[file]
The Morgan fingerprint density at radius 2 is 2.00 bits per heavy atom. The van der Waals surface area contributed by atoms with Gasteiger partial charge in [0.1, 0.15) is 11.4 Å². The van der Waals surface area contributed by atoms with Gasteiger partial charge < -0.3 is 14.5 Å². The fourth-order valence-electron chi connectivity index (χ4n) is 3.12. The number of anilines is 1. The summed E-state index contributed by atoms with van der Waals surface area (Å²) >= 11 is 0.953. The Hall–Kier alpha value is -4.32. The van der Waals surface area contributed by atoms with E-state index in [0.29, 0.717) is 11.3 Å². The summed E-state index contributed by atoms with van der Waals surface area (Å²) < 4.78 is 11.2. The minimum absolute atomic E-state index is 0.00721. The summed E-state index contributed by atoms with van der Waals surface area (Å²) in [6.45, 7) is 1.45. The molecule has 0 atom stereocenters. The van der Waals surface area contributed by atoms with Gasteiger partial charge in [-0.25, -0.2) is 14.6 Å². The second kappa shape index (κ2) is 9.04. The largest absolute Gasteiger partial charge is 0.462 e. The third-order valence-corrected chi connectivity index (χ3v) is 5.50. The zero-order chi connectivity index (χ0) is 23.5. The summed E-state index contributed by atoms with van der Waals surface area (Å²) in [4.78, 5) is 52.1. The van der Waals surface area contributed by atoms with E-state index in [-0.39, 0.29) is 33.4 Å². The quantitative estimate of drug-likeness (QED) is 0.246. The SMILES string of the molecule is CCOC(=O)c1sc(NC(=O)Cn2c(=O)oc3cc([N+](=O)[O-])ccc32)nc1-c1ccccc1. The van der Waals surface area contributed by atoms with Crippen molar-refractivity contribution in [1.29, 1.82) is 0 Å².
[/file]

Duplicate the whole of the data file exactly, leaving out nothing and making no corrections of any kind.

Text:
The Morgan fingerprint density at radius 2 is 2.00 bits per heavy atom. The van der Waals surface area contributed by atoms with Gasteiger partial charge in [0.1, 0.15) is 11.4 Å². The van der Waals surface area contributed by atoms with Gasteiger partial charge < -0.3 is 14.5 Å². The fourth-order valence-electron chi connectivity index (χ4n) is 3.12. The number of anilines is 1. The summed E-state index contributed by atoms with van der Waals surface area (Å²) >= 11 is 0.953. The Hall–Kier alpha value is -4.32. The van der Waals surface area contributed by atoms with E-state index in [0.29, 0.717) is 11.3 Å². The summed E-state index contributed by atoms with van der Waals surface area (Å²) < 4.78 is 11.2. The minimum absolute atomic E-state index is 0.00721. The summed E-state index contributed by atoms with van der Waals surface area (Å²) in [6.45, 7) is 1.45. The molecule has 0 atom stereocenters. The van der Waals surface area contributed by atoms with Gasteiger partial charge in [-0.25, -0.2) is 14.6 Å². The second kappa shape index (κ2) is 9.04. The largest absolute Gasteiger partial charge is 0.462 e. The third-order valence-corrected chi connectivity index (χ3v) is 5.50. The zero-order chi connectivity index (χ0) is 23.5. The summed E-state index contributed by atoms with van der Waals surface area (Å²) in [4.78, 5) is 52.1. The van der Waals surface area contributed by atoms with E-state index in [-0.39, 0.29) is 33.4 Å². The quantitative estimate of drug-likeness (QED) is 0.246. The SMILES string of the molecule is CCOC(=O)c1sc(NC(=O)Cn2c(=O)oc3cc([N+](=O)[O-])ccc32)nc1-c1ccccc1. The van der Waals surface area contributed by atoms with Crippen molar-refractivity contribution in [1.29, 1.82) is 0 Å².